Melancholy Hyperbole

Poetry about longing.


And Ouija-board flirting is tricksy, with all the ghostly glow,

some epic ectoplasmic pauses and the fact that, despite

your higher-plane abilities, your spelling isn’t strong.

(No glass-slide autocorrect.) You get my name wrong–twice–

but then come through again, invite me to a show


where the music is as dead as—well, you know. Sounds nice,

I say, even though it doesn’t, but I’m lonely and living guys

aren’t enlivening me, so sick of regular-rhythmed approaches

and the same songs I’ve heard for years, all oxygen, compromise,

propagation. It’s like I’m stuck in some play I’ve studied to death,


so we meet. I’m late, of course. Breathlessly relieved–you’re less transparent

than I’d feared (such a fool for opacity) and I’m totally intrigued, but my cheek

you kiss with nothing and don’t bring up the other side. Feels a touch invasive

to ask, so instead I tell you about my father, flowers, my funny-nunnery tales,

and I think you’re listening but can’t be sure, what with all the fading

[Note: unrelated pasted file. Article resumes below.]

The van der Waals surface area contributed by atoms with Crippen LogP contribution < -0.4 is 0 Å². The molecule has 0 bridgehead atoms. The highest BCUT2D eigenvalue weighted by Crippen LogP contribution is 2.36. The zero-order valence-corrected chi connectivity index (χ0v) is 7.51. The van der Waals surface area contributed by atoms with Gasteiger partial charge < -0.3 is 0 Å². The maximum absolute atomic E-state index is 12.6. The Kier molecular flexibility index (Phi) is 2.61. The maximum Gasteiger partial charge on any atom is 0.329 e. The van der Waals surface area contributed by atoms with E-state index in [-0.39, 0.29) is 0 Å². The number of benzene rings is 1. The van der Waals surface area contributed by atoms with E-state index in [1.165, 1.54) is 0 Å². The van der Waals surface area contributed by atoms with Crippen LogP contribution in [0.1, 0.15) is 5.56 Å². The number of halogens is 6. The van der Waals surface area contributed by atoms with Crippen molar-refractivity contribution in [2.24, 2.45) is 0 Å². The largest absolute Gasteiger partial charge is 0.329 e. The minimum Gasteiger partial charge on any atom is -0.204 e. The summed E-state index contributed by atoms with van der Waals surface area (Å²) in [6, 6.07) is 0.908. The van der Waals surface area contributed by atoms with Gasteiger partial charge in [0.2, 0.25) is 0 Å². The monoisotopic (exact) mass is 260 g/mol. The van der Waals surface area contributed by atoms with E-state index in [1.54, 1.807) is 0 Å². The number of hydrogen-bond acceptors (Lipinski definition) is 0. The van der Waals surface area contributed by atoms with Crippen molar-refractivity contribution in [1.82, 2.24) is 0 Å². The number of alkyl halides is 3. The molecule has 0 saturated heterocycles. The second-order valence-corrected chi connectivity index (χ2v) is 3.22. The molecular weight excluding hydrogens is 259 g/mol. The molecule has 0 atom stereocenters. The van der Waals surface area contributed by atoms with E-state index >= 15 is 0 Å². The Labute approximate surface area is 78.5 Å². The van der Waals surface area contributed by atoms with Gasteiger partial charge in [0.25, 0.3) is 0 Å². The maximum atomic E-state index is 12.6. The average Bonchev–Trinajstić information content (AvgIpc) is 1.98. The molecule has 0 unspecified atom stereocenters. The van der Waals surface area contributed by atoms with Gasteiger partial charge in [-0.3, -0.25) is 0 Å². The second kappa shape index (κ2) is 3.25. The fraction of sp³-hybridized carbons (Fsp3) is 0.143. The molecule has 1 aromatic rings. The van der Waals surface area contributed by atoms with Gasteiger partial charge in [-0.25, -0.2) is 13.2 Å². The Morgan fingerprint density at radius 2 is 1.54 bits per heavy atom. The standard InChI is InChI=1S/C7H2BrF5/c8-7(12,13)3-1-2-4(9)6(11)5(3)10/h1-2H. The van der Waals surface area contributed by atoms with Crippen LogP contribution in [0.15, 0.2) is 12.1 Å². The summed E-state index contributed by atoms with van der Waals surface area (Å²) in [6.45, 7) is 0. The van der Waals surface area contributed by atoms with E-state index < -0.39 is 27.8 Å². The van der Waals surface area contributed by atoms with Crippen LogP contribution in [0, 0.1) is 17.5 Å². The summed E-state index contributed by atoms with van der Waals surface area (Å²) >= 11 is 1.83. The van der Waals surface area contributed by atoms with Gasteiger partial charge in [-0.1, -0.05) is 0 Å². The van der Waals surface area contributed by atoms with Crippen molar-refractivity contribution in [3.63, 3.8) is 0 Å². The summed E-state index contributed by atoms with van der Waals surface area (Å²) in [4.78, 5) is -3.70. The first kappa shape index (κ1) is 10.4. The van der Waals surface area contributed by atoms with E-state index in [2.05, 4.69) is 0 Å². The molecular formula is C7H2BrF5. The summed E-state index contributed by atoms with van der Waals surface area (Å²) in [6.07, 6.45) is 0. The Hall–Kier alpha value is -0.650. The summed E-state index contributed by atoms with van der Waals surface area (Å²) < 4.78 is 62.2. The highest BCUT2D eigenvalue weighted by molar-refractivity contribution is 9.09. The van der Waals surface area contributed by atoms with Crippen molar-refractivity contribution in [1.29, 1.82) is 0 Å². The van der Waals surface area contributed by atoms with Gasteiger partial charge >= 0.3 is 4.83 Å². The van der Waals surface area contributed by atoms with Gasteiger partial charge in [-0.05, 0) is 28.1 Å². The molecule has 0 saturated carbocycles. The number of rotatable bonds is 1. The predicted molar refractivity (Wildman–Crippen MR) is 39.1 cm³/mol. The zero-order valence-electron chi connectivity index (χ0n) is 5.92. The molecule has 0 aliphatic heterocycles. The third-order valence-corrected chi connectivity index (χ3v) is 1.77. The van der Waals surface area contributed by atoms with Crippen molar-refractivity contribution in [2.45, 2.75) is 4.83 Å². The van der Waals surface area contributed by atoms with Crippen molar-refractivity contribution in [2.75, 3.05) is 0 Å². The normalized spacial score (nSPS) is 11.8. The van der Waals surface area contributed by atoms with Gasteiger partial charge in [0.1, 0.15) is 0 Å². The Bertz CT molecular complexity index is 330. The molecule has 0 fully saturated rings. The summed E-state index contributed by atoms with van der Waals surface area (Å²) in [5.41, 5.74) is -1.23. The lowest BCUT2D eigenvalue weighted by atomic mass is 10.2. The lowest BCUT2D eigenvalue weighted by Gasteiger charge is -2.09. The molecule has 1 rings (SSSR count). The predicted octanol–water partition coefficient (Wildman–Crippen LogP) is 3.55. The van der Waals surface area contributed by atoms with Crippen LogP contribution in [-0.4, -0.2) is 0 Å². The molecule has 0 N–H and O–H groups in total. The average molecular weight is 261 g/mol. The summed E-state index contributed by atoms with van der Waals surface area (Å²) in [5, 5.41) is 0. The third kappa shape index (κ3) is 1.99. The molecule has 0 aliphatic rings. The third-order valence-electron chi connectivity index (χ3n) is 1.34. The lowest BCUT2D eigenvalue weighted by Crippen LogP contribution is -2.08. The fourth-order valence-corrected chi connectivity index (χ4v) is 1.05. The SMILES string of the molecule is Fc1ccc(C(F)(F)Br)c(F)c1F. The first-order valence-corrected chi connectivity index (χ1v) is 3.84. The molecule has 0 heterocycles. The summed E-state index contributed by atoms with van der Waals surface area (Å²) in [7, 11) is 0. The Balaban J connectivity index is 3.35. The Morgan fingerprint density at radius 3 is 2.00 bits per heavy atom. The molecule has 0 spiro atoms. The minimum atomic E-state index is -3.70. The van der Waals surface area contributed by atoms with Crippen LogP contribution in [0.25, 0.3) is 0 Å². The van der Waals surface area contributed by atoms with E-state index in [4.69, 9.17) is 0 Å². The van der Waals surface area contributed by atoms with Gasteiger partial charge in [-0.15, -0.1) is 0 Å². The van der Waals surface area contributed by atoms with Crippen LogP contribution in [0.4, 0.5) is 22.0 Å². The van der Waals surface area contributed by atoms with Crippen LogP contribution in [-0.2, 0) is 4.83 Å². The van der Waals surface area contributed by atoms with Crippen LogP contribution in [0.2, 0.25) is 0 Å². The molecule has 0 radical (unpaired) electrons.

and forgetting of lines. We meet for dinner but I feel it’s rude to eat,

go hiking but cats and cocks attack us. When the ground refuses your feet,

we crack up then admit things are getting pretty weird. I want to keep

trying, so invite you to a party (though your personality is too ephemeral

for dancing) and try to steal another nothing-kiss – tis here, tis here, tis gone,


and in the morning there are more worms in my second-best bed

than in my garden. I pretend they’re sweet, give them cute names

before sweeping them into the bin. There are creatures in my heart, too,

I soliloquise, so proud of being mature. I’m so over fake-perfection games.

But the nothing-touch I’d craved had marked my skin with clotted beats,


and then your teeth fell out, and it’s a rotten mess. Such a grave relief

to say goodbye, to burn those cut-up letters and put the tumbler aside.

Best to go no-contact, like the dating sites and exorcists advise.

That way, I can quit all the craziness, the non-stop listening for that slide

of glass. Stop the digging and—well, you know. Get on with my life.

Annabel Banks ( is an English writer of poetry and prose, some published, some prize-winning. She lectures in English and Creative Writing for Falmouth University where she is writing up her practice-based poetry PhD, ‘Poetry and the Archive’. Most recent work can be found in Lockjaw, Jungftak and Inky Needles.


Categories: Poetry

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